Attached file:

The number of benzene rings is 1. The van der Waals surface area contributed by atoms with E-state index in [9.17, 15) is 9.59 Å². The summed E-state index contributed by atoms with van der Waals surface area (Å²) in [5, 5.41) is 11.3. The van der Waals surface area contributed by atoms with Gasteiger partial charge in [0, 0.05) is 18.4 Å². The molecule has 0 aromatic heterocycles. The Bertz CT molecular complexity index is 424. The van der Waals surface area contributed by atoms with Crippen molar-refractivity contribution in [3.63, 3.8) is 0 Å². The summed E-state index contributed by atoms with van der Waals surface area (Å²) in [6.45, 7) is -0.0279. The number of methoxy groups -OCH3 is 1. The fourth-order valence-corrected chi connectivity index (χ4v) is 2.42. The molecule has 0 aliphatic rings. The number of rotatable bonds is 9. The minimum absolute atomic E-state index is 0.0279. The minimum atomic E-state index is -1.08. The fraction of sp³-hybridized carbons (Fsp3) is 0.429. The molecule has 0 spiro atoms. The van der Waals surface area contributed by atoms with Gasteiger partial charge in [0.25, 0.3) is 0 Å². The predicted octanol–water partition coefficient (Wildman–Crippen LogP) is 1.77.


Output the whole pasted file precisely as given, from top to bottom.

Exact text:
The number of benzene rings is 1. The van der Waals surface area contributed by atoms with E-state index in [9.17, 15) is 9.59 Å². The summed E-state index contributed by atoms with van der Waals surface area (Å²) in [5, 5.41) is 11.3. The van der Waals surface area contributed by atoms with Gasteiger partial charge in [0, 0.05) is 18.4 Å². The molecule has 0 aromatic heterocycles. The Bertz CT molecular complexity index is 424. The van der Waals surface area contributed by atoms with Crippen molar-refractivity contribution in [3.63, 3.8) is 0 Å². The summed E-state index contributed by atoms with van der Waals surface area (Å²) in [6.45, 7) is -0.0279. The number of methoxy groups -OCH3 is 1. The fourth-order valence-corrected chi connectivity index (χ4v) is 2.42. The molecule has 0 aliphatic rings. The number of rotatable bonds is 9. The minimum absolute atomic E-state index is 0.0279. The minimum atomic E-state index is -1.08. The fraction of sp³-hybridized carbons (Fsp3) is 0.429. The molecule has 0 spiro atoms. The van der Waals surface area contributed by atoms with Gasteiger partial charge in [0.25, 0.3) is 0 Å². The predicted octanol–water partition coefficient (Wildman–Crippen LogP) is 1.77.